For example, if mallards are feeding on paddocks behind dairy cows, they will fly into paddocks to feed in the morning and might not return to a resting pond till late morning or even the evening.
As such, what might have been a morning pond could see no activity in the traditional morning flight times.
Evening flights have also changed and in some cases become non-existent especially early in the season when cows are still being milked.
Instead of flying to feed in the evening, mallards will sometimes now fly mid-afternoon to feed in paddocks after cows have been taken out for milking.
Sometimes they fly out at random times to take advantage of feeding opportunities i.e. when a farmer is feeding out a whole crop.
• Do moon phases matter? How do moon phases affect mallard behaviour?
Early in the season, the moon may not have a lot of influence on mallard behaviour, especially if it is dry, because mallards will take any opportunity to feed and put on condition.
However, later in the season, when ground conditions are wet with surface water, there will be an abundance of protein-rich invertebrate food.
Mallards will quickly put on condition so will not have to take any risks to feed.
This is when they will use the moon to fly around and feed which greatly reduces their activity during hunting hours.
So, unless there is a weather event as discussed previously, we are best to focus our hunting efforts on the new moon period.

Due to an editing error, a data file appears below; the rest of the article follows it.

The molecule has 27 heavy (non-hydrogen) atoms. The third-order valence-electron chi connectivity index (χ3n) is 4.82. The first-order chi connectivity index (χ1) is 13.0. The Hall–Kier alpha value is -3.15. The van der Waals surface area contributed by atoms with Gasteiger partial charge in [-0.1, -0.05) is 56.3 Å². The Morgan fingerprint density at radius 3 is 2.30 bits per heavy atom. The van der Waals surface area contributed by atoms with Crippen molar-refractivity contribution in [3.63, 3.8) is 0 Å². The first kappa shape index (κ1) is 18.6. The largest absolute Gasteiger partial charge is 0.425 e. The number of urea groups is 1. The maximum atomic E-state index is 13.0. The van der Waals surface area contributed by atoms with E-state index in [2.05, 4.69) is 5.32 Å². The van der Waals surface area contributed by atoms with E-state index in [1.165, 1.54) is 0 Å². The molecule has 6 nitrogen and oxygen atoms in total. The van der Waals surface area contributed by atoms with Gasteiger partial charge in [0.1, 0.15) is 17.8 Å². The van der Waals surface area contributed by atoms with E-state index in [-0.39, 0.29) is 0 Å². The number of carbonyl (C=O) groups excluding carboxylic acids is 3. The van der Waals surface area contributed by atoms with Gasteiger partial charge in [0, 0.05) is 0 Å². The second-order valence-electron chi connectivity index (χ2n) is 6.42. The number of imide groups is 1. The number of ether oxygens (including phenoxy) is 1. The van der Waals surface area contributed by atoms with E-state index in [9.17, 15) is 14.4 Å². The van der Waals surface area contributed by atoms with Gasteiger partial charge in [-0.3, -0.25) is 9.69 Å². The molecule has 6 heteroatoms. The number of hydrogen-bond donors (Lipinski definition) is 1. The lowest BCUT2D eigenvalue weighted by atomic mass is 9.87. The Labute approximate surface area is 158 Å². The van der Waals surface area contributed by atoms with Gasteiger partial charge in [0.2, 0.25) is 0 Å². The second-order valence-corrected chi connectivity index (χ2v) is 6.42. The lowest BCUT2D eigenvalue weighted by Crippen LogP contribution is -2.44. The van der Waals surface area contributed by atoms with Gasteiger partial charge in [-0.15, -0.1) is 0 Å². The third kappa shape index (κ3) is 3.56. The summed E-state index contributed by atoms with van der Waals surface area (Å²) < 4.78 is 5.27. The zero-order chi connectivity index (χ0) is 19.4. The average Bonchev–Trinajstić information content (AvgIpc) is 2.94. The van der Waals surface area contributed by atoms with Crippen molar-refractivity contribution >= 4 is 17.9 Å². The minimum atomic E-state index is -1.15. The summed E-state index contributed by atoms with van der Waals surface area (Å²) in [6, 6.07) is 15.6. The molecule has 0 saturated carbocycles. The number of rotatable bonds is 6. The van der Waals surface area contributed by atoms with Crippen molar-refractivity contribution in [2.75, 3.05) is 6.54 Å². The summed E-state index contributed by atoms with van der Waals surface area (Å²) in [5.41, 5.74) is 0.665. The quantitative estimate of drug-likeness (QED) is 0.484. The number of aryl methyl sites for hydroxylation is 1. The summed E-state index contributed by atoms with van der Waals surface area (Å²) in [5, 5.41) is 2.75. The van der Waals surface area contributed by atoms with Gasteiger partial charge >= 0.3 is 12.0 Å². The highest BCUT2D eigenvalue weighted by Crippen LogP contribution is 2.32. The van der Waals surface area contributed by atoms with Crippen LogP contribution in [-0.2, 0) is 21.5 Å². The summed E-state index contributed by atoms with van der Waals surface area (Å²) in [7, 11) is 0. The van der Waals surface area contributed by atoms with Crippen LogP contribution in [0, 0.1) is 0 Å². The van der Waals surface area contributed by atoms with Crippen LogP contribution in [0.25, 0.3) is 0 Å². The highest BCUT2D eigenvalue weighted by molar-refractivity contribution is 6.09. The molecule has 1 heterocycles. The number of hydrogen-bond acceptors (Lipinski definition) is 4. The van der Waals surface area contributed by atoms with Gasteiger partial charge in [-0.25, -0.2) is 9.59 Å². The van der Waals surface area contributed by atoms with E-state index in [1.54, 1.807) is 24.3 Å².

• Do seasonal variables influence how you call? Does your calling change through the season?
Yes. Early season I call a lot.
As mentioned previously, mallards are very sociable early in the season and are always looking for other ducks and feeding opportunities.
Later in the season, when mallards are in better condition so take less risks, and are more pair orientated, I do very little calling and focus on being in the right place at the right time.
This will change if we have a weather event that displaces mallards or changes their feeding patterns.
They will be looking for other ducks so calling is a must.
So, in short, if I am hunting mallards that are locked into a pattern, I do minimal calling, but if I have conditions that have ducks changing their behaviour, I will call a lot more.
• How important is it to consider these variables before a hunt and could failure to consider a key variable influence the outcome of a hunt?
It has certainly become more important now than in the past.
For example, a wet and rainy day was always considered a good duck hunting day but if you are hunting a pond (or any waterway), a wet rainy day will mean the mallards go out to paddocks to feed on worms.
As such, the ideal conditions to shoot a pond is a dry day preferably with some wind and no moon.
Even a frosty morning is better for pond hunting compared to a rainy day, as frozen paddocks are not ideal for mallards to feed on.
Finally, having a good understanding of the variables that influence flight times can have you hunting when you are more likely to be successful!
Cohen Stewart, Southland Fish & Game.